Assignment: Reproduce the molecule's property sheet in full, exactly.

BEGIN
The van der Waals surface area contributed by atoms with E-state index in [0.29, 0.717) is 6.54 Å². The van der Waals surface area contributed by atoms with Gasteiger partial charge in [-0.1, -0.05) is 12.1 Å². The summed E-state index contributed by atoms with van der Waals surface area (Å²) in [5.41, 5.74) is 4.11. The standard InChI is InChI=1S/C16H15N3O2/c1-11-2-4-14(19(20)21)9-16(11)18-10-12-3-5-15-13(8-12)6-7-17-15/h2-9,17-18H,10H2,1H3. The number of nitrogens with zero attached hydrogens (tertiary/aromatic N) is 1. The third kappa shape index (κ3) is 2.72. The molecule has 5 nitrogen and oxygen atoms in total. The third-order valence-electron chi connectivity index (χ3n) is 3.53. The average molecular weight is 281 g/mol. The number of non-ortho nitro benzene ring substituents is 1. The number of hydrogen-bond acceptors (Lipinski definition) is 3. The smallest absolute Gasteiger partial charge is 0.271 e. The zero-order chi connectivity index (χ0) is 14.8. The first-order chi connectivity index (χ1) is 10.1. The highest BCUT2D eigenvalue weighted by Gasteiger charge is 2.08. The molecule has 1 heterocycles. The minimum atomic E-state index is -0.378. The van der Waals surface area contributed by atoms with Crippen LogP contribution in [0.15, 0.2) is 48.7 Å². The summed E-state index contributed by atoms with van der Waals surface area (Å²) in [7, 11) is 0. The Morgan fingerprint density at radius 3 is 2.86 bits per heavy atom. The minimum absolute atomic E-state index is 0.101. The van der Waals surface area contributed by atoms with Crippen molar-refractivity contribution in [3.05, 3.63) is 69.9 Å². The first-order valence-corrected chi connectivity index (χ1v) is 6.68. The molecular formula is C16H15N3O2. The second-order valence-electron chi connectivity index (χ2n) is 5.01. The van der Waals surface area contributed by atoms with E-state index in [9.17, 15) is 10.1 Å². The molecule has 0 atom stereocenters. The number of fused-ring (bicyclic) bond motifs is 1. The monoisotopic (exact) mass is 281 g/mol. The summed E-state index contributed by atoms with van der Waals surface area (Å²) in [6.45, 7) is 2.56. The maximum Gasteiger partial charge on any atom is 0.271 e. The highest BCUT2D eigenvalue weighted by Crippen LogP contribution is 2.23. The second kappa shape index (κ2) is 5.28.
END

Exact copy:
The van der Waals surface area contributed by atoms with E-state index in [0.29, 0.717) is 6.54 Å². The van der Waals surface area contributed by atoms with Gasteiger partial charge in [-0.1, -0.05) is 12.1 Å². The summed E-state index contributed by atoms with van der Waals surface area (Å²) in [5.41, 5.74) is 4.11. The standard InChI is InChI=1S/C16H15N3O2/c1-11-2-4-14(19(20)21)9-16(11)18-10-12-3-5-15-13(8-12)6-7-17-15/h2-9,17-18H,10H2,1H3. The number of nitrogens with zero attached hydrogens (tertiary/aromatic N) is 1. The third kappa shape index (κ3) is 2.72. The molecule has 5 nitrogen and oxygen atoms in total. The third-order valence-electron chi connectivity index (χ3n) is 3.53. The average molecular weight is 281 g/mol. The number of non-ortho nitro benzene ring substituents is 1. The number of hydrogen-bond acceptors (Lipinski definition) is 3. The smallest absolute Gasteiger partial charge is 0.271 e. The zero-order chi connectivity index (χ0) is 14.8. The first-order chi connectivity index (χ1) is 10.1. The highest BCUT2D eigenvalue weighted by Gasteiger charge is 2.08. The molecule has 1 heterocycles. The minimum atomic E-state index is -0.378. The van der Waals surface area contributed by atoms with Crippen LogP contribution in [0.15, 0.2) is 48.7 Å². The summed E-state index contributed by atoms with van der Waals surface area (Å²) in [7, 11) is 0. The Morgan fingerprint density at radius 3 is 2.86 bits per heavy atom. The minimum absolute atomic E-state index is 0.101. The van der Waals surface area contributed by atoms with Crippen molar-refractivity contribution in [3.05, 3.63) is 69.9 Å². The first-order valence-corrected chi connectivity index (χ1v) is 6.68. The molecular formula is C16H15N3O2. The second-order valence-electron chi connectivity index (χ2n) is 5.01. The van der Waals surface area contributed by atoms with E-state index in [9.17, 15) is 10.1 Å². The molecule has 0 atom stereocenters. The number of fused-ring (bicyclic) bond motifs is 1. The monoisotopic (exact) mass is 281 g/mol. The summed E-state index contributed by atoms with van der Waals surface area (Å²) in [6.45, 7) is 2.56. The maximum Gasteiger partial charge on any atom is 0.271 e. The highest BCUT2D eigenvalue weighted by Crippen LogP contribution is 2.23. The second kappa shape index (κ2) is 5.28.